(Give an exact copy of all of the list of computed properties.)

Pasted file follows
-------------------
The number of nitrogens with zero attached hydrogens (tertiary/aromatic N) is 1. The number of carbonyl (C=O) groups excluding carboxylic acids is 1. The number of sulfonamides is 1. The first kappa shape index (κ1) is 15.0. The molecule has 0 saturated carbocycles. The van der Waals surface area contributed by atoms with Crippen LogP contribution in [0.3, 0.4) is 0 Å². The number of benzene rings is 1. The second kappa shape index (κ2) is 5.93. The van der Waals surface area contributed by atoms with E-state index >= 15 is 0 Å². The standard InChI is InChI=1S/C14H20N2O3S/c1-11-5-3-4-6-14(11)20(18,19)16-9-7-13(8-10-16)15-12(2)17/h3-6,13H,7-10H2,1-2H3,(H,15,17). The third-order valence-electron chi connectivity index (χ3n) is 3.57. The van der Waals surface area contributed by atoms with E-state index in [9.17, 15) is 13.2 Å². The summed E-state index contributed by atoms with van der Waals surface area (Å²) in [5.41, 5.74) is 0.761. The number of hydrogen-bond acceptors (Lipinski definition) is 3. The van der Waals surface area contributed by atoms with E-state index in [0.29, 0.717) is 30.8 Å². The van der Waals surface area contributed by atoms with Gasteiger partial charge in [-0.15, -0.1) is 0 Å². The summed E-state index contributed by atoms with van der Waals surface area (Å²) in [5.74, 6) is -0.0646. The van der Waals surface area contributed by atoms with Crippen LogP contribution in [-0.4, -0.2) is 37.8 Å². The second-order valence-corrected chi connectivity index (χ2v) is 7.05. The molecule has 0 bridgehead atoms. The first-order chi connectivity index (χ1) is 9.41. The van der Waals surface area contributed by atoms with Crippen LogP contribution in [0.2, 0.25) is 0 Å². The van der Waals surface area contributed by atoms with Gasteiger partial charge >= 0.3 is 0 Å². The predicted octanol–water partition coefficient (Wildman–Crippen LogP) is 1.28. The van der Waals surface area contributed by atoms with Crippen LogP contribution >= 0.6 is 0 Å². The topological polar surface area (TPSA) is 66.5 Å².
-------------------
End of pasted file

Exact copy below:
The number of nitrogens with zero attached hydrogens (tertiary/aromatic N) is 1. The number of carbonyl (C=O) groups excluding carboxylic acids is 1. The number of sulfonamides is 1. The first kappa shape index (κ1) is 15.0. The molecule has 0 saturated carbocycles. The van der Waals surface area contributed by atoms with Crippen LogP contribution in [0.3, 0.4) is 0 Å². The number of benzene rings is 1. The second kappa shape index (κ2) is 5.93. The van der Waals surface area contributed by atoms with E-state index >= 15 is 0 Å². The standard InChI is InChI=1S/C14H20N2O3S/c1-11-5-3-4-6-14(11)20(18,19)16-9-7-13(8-10-16)15-12(2)17/h3-6,13H,7-10H2,1-2H3,(H,15,17). The third-order valence-electron chi connectivity index (χ3n) is 3.57. The van der Waals surface area contributed by atoms with E-state index in [9.17, 15) is 13.2 Å². The summed E-state index contributed by atoms with van der Waals surface area (Å²) in [5.41, 5.74) is 0.761. The number of hydrogen-bond acceptors (Lipinski definition) is 3. The van der Waals surface area contributed by atoms with E-state index in [0.29, 0.717) is 30.8 Å². The van der Waals surface area contributed by atoms with Gasteiger partial charge in [-0.15, -0.1) is 0 Å². The summed E-state index contributed by atoms with van der Waals surface area (Å²) in [5.74, 6) is -0.0646. The van der Waals surface area contributed by atoms with Crippen LogP contribution in [-0.4, -0.2) is 37.8 Å². The second-order valence-corrected chi connectivity index (χ2v) is 7.05. The molecule has 0 bridgehead atoms. The first-order chi connectivity index (χ1) is 9.41. The van der Waals surface area contributed by atoms with Crippen LogP contribution in [0.2, 0.25) is 0 Å². The van der Waals surface area contributed by atoms with Gasteiger partial charge >= 0.3 is 0 Å². The predicted octanol–water partition coefficient (Wildman–Crippen LogP) is 1.28. The van der Waals surface area contributed by atoms with Crippen LogP contribution >= 0.6 is 0 Å². The topological polar surface area (TPSA) is 66.5 Å².